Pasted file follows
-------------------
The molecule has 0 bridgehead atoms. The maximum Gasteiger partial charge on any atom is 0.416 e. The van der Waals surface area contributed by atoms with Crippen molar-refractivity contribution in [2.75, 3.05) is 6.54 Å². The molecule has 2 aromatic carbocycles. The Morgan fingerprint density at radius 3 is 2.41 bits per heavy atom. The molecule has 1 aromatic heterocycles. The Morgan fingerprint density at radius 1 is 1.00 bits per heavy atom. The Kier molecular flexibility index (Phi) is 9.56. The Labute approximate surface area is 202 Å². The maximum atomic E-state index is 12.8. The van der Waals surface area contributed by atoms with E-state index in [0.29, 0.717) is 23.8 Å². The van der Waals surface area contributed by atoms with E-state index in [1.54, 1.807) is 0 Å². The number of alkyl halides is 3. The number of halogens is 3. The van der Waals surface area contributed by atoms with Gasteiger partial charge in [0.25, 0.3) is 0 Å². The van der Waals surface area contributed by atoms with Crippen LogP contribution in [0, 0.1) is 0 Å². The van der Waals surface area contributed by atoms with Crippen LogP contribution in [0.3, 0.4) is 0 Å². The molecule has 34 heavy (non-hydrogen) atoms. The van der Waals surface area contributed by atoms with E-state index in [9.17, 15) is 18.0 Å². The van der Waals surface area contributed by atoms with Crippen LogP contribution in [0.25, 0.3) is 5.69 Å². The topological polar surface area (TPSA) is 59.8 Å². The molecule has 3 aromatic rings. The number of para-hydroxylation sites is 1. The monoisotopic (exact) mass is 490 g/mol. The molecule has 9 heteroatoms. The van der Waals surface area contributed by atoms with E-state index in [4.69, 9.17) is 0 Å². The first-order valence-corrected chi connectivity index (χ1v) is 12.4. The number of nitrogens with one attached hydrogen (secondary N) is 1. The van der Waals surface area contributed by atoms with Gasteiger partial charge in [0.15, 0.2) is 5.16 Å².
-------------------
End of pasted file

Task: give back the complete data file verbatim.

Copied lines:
The molecule has 0 bridgehead atoms. The maximum Gasteiger partial charge on any atom is 0.416 e. The van der Waals surface area contributed by atoms with Crippen molar-refractivity contribution in [2.75, 3.05) is 6.54 Å². The molecule has 2 aromatic carbocycles. The Morgan fingerprint density at radius 3 is 2.41 bits per heavy atom. The molecule has 1 aromatic heterocycles. The Morgan fingerprint density at radius 1 is 1.00 bits per heavy atom. The Kier molecular flexibility index (Phi) is 9.56. The Labute approximate surface area is 202 Å². The maximum atomic E-state index is 12.8. The van der Waals surface area contributed by atoms with E-state index in [0.29, 0.717) is 23.8 Å². The van der Waals surface area contributed by atoms with E-state index in [1.54, 1.807) is 0 Å². The number of alkyl halides is 3. The number of halogens is 3. The van der Waals surface area contributed by atoms with Gasteiger partial charge in [0.25, 0.3) is 0 Å². The van der Waals surface area contributed by atoms with Crippen LogP contribution in [0, 0.1) is 0 Å². The van der Waals surface area contributed by atoms with Crippen LogP contribution in [0.3, 0.4) is 0 Å². The molecule has 34 heavy (non-hydrogen) atoms. The van der Waals surface area contributed by atoms with E-state index in [9.17, 15) is 18.0 Å². The van der Waals surface area contributed by atoms with Crippen LogP contribution in [0.25, 0.3) is 5.69 Å². The topological polar surface area (TPSA) is 59.8 Å². The molecule has 3 aromatic rings. The number of para-hydroxylation sites is 1. The monoisotopic (exact) mass is 490 g/mol. The molecule has 9 heteroatoms. The van der Waals surface area contributed by atoms with E-state index in [4.69, 9.17) is 0 Å². The first-order valence-corrected chi connectivity index (χ1v) is 12.4. The number of nitrogens with one attached hydrogen (secondary N) is 1. The van der Waals surface area contributed by atoms with Gasteiger partial charge in [0.15, 0.2) is 5.16 Å².